Suitable spectral sensitizing dyes such as those described in U.S. Pat. No. 3,719,495 (Lea), U.S. Pat. No. 4,396,712 (Kinoshita et al.), U.S. Pat. No. 4,439,520 (Kofron et al.), U.S. Pat. No. 4,690,883 (Kubodera et al.), U.S. Pat. No. 4,840,882 (Iwagaki et al.), U.S. Pat. No. 5,064,753 (Kohno et al.), U.S. Pat. No. 5,281,515 (Delprato et al.), U.S. Pat. No. 5,393,654 (Burrows et al), U.S. Pat. No. 5,441,866 (Miller et al.), U.S. Pat. No. 5,508,162 (Dankosh), U.S. Pat. No. 5,510,236 (Dankosh), and U.S. Pat. No. 5,541,054 (Miller et al.), Japanese Kokai 2000-063690 (Tanaka et al.), 2000-112054 (Fukusaka et al.), 2000-273329 (Tanaka et al.), 2001-005145 (Arai), 2001-064527 (Oshiyama et al.), and 2001-154305 (Kita et al.), can be used in the practice of the invention. All of the publications noted above are incorporated herein by reference. Useful spectral sensitizing dyes are also described in Research Disclosure, item 308119, Section IV, December, 1989.

Teachings relating to specific combinations of spectral sensitizing dyes also provided in U.S. Pat. No. 4,581,329 (Sugimoto et al.), U.S. Pat. No. 4,582,786 (Ikeda et al.), U.S. Pat. No. 4,609,621 (Sugimoto et al.), U.S. Pat. No. 4,675,279 (Shuto et al.), U.S. Pat. No. 4,678,741 (Yamada et al.), U.S. Pat. No. 4,720,451 (Shuto et al.), U.S. Pat. No. 4,818,675 (Miyasaka et al.), U.S. Pat. No. 4,945,036 (Arai et al.), and U.S. Pat. No. 4,952,491 (Nishikawa et al.). All of the above publications and patents are incorporated herein by reference.

Also useful are spectral sensitizing dyes that decolorize by the action of light or heat as described in U.S. Pat. No. 4,524,128 (Edwards et al.), Japanese Kokai 2001-109101 (Adachi), 2001-154305 (Kita et al.), and 2001-183770 (Hanyu et al.).

Dyes may also be selected for the purpose of supersensitization to attain much higher sensitivity than the sum of sensitivities that can be achieved by using each dye alone.

An appropriate amount of spectral sensitizing dye added is generally about 10−10 to 10−1 mole, and preferably, about 10−7 to 10−2 mole per mole of silver halide.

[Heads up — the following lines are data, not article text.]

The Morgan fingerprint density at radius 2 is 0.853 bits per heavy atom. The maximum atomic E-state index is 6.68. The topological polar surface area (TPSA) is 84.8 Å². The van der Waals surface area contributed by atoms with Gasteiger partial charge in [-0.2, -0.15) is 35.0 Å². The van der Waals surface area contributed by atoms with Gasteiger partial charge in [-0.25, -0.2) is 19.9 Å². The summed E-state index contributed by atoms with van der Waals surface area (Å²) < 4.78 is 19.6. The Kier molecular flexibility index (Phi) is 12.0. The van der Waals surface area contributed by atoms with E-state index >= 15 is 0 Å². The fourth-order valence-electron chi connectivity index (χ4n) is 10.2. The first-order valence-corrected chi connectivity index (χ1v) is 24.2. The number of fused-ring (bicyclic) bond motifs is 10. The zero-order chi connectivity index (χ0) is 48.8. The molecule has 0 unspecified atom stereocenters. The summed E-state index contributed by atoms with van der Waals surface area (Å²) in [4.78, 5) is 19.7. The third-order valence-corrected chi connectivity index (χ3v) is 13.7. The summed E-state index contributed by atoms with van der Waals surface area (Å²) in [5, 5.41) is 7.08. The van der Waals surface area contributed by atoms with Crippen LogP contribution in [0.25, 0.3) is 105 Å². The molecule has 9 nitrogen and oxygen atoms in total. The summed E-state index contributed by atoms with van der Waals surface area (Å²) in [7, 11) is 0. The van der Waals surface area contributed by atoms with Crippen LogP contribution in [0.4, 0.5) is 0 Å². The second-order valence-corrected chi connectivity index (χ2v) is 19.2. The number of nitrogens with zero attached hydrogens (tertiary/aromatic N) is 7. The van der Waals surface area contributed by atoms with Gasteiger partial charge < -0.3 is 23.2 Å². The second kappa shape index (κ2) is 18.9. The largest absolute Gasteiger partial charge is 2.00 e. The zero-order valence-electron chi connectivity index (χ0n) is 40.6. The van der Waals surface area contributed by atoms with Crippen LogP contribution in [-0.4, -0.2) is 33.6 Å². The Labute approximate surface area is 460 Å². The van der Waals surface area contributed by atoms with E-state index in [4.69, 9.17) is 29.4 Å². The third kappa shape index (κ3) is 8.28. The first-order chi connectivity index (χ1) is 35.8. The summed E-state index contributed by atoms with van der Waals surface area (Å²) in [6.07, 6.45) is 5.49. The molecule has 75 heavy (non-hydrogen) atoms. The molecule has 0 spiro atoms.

Non-Photosensitive Source of Reducible Silver Ions

The non-photosensitive source of reducible silver ions used in the thermally developable materials can be any metal-organic compound that contains reducible silver(I) ions. Such compounds are generally organic silver salts of organic silver coordinating ligands that are comparatively stable to light and form a silver image when heated to 50° C. or higher in the presence of an exposed silver halide (for photothermographic materials) and a reducing agent.

Silver salts of nitrogen-containing heterocyclic compounds are preferred, and one or more silver salts of heterocyclic compounds containing an imino group are particularly preferred. Representative compounds of this type include, but are not limited to, silver salts of benzotriazole and substituted derivatives thereof (for example, silver methylbenzotriazole and silver 5-chlorobenzotriazole), silver salts of 1,2,4-triazoles or 1-H-tetrazoles such as phenylmercaptotetrazole as described in U.S. Pat. No. 4,220,709 (deMauriac), and silver salts of imidazole and imidazole derivatives as described in U.S. Pat. No. 4,260,677 (Winslow et al.). Particularly useful silver salts of this type are the silver salts of benzotriazole, substituted derivatives thereof, or mixtures of two or more of these salts. A silver salt of benzotriazole is most preferred in the photothermographic emulsions and materials.

Particularly useful nitrogen-containing organic silver salts and methods of preparing them are described in U.S. Pat. No. 6,977,139 (Zou et al.) that is incorporated herein by reference. Such silver salts (particularly the silver benzotriazoles) are rod-like in shape and have an average aspect ratio of at least 3:1 and a width index for particle diameter of 1.25 or less. Silver salt particle length is generally less than 1 μm.

Other silver salts can be used if present in “minor” amounts (less than 50 mol %) based on the total moles of organic silver salts.